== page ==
'Star Wars: The Rise of Skywalker' will likely see the Jedi and the Sith make way for a new order

Though its story may be set a long time ago in a galaxy far, far away, 'Star Wars' has always reflected the dominant philosophies of its time and as the world has changed, it is time for this story to change as well


                            'Star Wars: The Rise of Skywalker' will likely see the Jedi and the Sith make way for a new order

When 'Star Wars: The Rise of Skywalker' rolls into theaters, it will mark the end of an era and a paradigm shift for the entire franchise. Though its story may be set a long time ago in a galaxy far, far away, 'Star Wars' has always reflected the dominant philosophies of its time and as the world has changed, it is time for this story to change as well. George Lucas created 'Star Wars' with a vision of an epic battle between good and evil. He created the Jedi and the Sith to symbolize these opposing forces and the story of 'Star Wars' has always been the story of their centuries-long conflict. 

However, that is beginning to change with the sequel trilogy that started with 'The Force Awakens'. The First Order, led by Supreme Leader Snoke (Andy Serkis) and his apprentice Kylo Ren (Adam Driver), may seem similar to the Sith but their teachings are less concerned with the light and the dark. In 'The Force Awakens', Snoke mentions that Ren was such an excellent apprentice specifically because he had a blend of both Light Side and Dark Side influences. While their plans aren't entirely obvious at the moment, it seems the First Order wishes to do away with the distinctions of Sith and Jedi, replacing both with themselves. 

Luke Skywalker (Mark Hamill) tells Rey (Daisy Ridley) something quite similar in 'Star Wars: The Last Jedi'. According to him, the Jedi and the Sith create imbalances in the Force and the only way to create true balance is to do away with both of them. 

Mark Hamill as Luke Skywalker in Star Wars: Episode VIII - The Last Jedi (2017). (IMDb)

Looking back on 'Star Wars' canon, this idea has been around since long before the events of the sequel trilogy began. The novelization for 'The Force Awakens' contains a verse from the Journal of the Whills, an ancient text that concerns the workings of the Force. The verse reads,

"First comes the day
Then comes the night.
After the darkness
Shines through the light.
The difference, they say,
Is only made right
By the resolving of gray
Through refined Jedi sight." 

The fact that the verse mentions "the gray" is particularly interesting because it is a term that is used in the 'Star Wars' universe to refer to those who walk between the Light Side and the Dark, belonging to neither.  While there aren't any examples of Gray Jedi in the movies, they do exist in the 'Clone Wars' animated series, which is recognized as part of the canon. The concept of the Journal of the Whills dates back to the earliest drafts of the franchise, in which George Lucas had intended to depict the entire 'Star Wars' story as being taken from the Journal.  Though he did abandon that particular idea, the Whills have been mentioned in 'Rogue One',  where Donnie Yen's Chirrut Îmwe is called a "Guardian of the Whills."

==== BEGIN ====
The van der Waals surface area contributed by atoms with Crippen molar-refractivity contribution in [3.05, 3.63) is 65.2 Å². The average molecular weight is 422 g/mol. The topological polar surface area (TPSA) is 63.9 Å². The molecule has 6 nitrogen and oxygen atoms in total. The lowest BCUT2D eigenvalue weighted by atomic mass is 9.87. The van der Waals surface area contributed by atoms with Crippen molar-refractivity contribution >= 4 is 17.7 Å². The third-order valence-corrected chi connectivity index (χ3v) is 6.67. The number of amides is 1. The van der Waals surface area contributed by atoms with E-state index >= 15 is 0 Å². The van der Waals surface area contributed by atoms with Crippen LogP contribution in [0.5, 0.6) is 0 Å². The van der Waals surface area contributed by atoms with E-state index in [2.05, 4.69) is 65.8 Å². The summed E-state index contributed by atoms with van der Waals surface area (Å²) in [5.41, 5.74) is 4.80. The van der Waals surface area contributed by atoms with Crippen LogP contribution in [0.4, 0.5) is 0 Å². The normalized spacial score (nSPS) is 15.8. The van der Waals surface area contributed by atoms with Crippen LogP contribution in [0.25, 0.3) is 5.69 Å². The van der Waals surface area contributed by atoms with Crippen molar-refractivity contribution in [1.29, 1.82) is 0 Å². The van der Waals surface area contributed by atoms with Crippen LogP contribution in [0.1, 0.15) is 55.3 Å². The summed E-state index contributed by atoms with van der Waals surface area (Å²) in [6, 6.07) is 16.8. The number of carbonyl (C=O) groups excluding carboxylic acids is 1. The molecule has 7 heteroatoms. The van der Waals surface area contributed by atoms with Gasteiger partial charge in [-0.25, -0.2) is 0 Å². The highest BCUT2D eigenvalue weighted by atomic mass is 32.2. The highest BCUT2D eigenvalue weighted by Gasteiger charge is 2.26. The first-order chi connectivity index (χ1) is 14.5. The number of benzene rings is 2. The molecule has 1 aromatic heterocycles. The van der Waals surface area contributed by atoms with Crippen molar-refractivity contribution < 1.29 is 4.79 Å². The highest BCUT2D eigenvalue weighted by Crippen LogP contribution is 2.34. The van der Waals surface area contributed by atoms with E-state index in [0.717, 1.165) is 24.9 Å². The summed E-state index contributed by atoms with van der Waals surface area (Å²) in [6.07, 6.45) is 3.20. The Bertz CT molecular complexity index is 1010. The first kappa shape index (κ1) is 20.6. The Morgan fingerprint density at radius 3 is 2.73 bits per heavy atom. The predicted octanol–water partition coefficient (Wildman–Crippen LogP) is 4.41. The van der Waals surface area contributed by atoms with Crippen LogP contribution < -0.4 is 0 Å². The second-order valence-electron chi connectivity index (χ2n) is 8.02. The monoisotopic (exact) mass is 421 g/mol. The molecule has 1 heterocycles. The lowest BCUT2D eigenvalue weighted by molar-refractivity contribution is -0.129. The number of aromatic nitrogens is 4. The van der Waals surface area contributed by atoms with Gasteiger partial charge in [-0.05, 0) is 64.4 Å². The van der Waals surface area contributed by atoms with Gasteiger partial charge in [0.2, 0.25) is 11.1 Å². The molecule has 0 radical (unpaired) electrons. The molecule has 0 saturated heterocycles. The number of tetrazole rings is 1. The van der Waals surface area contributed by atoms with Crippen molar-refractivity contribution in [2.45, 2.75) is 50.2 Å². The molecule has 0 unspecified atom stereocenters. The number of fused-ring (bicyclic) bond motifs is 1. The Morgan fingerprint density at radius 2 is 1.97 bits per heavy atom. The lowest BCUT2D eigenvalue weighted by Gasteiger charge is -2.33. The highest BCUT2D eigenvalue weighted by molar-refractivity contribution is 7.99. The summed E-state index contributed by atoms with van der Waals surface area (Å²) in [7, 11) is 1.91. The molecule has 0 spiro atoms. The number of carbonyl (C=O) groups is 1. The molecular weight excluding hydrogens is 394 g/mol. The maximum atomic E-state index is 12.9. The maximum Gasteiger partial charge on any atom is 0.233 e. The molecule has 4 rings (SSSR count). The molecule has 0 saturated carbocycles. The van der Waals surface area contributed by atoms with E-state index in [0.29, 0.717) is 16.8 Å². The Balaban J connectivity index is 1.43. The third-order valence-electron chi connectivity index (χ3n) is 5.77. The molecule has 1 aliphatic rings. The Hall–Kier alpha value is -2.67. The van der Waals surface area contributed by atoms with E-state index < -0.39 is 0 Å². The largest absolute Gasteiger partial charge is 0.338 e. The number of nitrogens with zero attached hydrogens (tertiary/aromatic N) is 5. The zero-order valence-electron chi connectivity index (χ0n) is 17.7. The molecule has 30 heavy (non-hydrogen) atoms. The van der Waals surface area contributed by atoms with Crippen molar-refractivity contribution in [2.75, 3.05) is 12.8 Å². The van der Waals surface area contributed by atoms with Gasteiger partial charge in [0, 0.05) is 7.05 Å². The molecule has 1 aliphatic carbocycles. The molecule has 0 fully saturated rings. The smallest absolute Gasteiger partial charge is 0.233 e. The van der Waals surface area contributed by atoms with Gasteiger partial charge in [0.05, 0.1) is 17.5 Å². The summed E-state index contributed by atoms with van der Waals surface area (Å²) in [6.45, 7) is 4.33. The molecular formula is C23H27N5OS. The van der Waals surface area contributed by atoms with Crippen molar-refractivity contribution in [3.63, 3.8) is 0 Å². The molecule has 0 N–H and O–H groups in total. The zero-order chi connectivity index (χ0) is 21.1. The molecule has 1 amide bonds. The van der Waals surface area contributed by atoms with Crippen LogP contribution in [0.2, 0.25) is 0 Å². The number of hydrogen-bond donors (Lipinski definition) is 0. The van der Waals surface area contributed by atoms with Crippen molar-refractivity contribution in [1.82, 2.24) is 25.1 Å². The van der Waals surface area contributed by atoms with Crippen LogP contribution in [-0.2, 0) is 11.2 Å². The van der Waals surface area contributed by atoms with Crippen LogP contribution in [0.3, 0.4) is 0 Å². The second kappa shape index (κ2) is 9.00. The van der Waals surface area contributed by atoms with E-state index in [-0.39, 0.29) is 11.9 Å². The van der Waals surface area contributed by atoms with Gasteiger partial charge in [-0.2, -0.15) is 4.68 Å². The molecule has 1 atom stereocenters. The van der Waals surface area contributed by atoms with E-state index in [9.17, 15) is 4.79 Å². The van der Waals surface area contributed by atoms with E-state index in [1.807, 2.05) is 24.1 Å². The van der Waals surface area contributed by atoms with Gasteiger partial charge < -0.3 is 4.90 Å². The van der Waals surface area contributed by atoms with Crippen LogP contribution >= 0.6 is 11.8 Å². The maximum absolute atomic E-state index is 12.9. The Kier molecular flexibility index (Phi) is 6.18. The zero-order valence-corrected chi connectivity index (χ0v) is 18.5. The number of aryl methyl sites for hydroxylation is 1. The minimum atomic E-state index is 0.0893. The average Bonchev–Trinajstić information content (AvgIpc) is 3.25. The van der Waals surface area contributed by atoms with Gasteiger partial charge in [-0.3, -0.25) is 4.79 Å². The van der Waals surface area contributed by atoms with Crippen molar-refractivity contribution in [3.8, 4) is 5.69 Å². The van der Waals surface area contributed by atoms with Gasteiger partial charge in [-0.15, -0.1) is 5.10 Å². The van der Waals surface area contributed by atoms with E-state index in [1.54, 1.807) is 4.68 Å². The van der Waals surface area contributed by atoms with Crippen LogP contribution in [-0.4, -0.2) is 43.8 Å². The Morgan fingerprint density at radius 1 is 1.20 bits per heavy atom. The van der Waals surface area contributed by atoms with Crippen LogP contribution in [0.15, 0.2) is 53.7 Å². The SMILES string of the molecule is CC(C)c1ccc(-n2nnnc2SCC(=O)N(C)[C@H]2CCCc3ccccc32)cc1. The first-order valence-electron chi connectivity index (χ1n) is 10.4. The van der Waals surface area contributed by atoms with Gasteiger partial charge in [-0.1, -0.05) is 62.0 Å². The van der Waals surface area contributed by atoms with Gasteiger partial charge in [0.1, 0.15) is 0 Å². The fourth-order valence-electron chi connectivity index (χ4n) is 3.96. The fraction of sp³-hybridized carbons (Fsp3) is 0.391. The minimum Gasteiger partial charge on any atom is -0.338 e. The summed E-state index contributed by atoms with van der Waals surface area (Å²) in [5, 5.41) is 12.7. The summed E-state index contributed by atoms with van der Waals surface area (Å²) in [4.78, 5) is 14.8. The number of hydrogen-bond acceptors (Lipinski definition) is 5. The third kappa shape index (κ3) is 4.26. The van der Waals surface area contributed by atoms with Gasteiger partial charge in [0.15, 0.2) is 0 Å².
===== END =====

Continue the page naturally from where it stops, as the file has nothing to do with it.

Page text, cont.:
So how do the Whills and the concept of the Gray relate to the upcoming movie? Well, based on the D23 footage of 'The Rise of Skywalker', we know that the Jedi have transmitted all their knowledge to the next generation and that the Skywalker Saga is coming to an end. We also know that Rey may be seduced to the Dark Side as we do see a shot of her in black robes with a red light-saber. Just like how Ren isn't technically a Sith, Rey isn't a Jedi despite being sensitive to the Force. Both of them have shown an affinity to both sides of the Force and there is a chance that they may be the beginning of a whole new order, one that isn't bogged down by concepts of Light and Dark. 

Back when Lucas made his first 'Star Wars' film, the Cold War was still on and the world at large was divided into clear binaries. However, the world has evolved since then. With the advent of the postmodern epoch, Light and Dark, like so many other binaries, are beginning to be abandoned in favor of a more balanced view of the world. By replacing the Jedi and the Sith with a new Gray Order, 'Star Wars' wouldn't just be bringing their epic Good vs Evil story to an end, but also making an important philosophical point that resonates well with the times we live in.

'Star Wars: The Rise of Skywalker' will make its way to theaters on December 20, 2019.

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